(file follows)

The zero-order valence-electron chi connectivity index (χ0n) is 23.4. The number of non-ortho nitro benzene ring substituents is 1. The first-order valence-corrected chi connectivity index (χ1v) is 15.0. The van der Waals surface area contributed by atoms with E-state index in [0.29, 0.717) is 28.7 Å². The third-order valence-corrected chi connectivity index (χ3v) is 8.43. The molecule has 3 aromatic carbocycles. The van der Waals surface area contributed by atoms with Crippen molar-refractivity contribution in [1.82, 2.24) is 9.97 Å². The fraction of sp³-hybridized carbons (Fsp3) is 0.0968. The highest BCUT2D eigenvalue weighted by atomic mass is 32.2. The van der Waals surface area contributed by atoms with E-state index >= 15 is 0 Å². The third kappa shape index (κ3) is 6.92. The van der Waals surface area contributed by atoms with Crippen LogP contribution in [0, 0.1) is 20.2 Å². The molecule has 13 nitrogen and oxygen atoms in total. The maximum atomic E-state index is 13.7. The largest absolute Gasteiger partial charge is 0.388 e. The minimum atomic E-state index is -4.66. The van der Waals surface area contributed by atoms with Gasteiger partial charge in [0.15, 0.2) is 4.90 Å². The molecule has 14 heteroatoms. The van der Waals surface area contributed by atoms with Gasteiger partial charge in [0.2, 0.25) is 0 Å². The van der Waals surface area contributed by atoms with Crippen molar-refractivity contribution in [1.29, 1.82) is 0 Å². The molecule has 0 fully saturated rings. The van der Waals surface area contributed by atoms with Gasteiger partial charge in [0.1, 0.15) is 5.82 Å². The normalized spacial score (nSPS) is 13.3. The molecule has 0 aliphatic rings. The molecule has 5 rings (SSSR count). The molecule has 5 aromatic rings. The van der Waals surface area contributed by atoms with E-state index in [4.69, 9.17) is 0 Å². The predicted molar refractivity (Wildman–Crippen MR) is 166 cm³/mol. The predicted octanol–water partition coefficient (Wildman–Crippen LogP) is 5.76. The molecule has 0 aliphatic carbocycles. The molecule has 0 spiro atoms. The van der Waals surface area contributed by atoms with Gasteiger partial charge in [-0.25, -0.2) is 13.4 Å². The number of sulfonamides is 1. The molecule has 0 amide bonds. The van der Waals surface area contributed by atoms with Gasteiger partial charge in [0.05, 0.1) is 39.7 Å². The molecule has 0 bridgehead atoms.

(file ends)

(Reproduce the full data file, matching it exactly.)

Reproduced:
The zero-order valence-electron chi connectivity index (χ0n) is 23.4. The number of non-ortho nitro benzene ring substituents is 1. The first-order valence-corrected chi connectivity index (χ1v) is 15.0. The van der Waals surface area contributed by atoms with E-state index in [0.29, 0.717) is 28.7 Å². The third-order valence-corrected chi connectivity index (χ3v) is 8.43. The molecule has 3 aromatic carbocycles. The van der Waals surface area contributed by atoms with Crippen molar-refractivity contribution in [1.82, 2.24) is 9.97 Å². The fraction of sp³-hybridized carbons (Fsp3) is 0.0968. The highest BCUT2D eigenvalue weighted by atomic mass is 32.2. The van der Waals surface area contributed by atoms with E-state index >= 15 is 0 Å². The third kappa shape index (κ3) is 6.92. The van der Waals surface area contributed by atoms with Crippen LogP contribution in [0, 0.1) is 20.2 Å². The molecule has 13 nitrogen and oxygen atoms in total. The maximum atomic E-state index is 13.7. The largest absolute Gasteiger partial charge is 0.388 e. The minimum atomic E-state index is -4.66. The van der Waals surface area contributed by atoms with Gasteiger partial charge in [0.15, 0.2) is 4.90 Å². The molecule has 14 heteroatoms. The van der Waals surface area contributed by atoms with Gasteiger partial charge in [0.2, 0.25) is 0 Å². The van der Waals surface area contributed by atoms with Crippen molar-refractivity contribution in [1.29, 1.82) is 0 Å². The molecule has 0 fully saturated rings. The van der Waals surface area contributed by atoms with Gasteiger partial charge in [0.1, 0.15) is 5.82 Å². The normalized spacial score (nSPS) is 13.3. The molecule has 0 aliphatic rings. The molecule has 5 rings (SSSR count). The molecule has 5 aromatic rings. The van der Waals surface area contributed by atoms with E-state index in [4.69, 9.17) is 0 Å². The predicted molar refractivity (Wildman–Crippen MR) is 166 cm³/mol. The predicted octanol–water partition coefficient (Wildman–Crippen LogP) is 5.76. The molecule has 0 aliphatic carbocycles. The molecule has 0 spiro atoms. The van der Waals surface area contributed by atoms with Gasteiger partial charge in [-0.25, -0.2) is 13.4 Å². The number of sulfonamides is 1. The molecule has 0 amide bonds. The van der Waals surface area contributed by atoms with Gasteiger partial charge in [0.05, 0.1) is 39.7 Å². The molecule has 0 bridgehead atoms.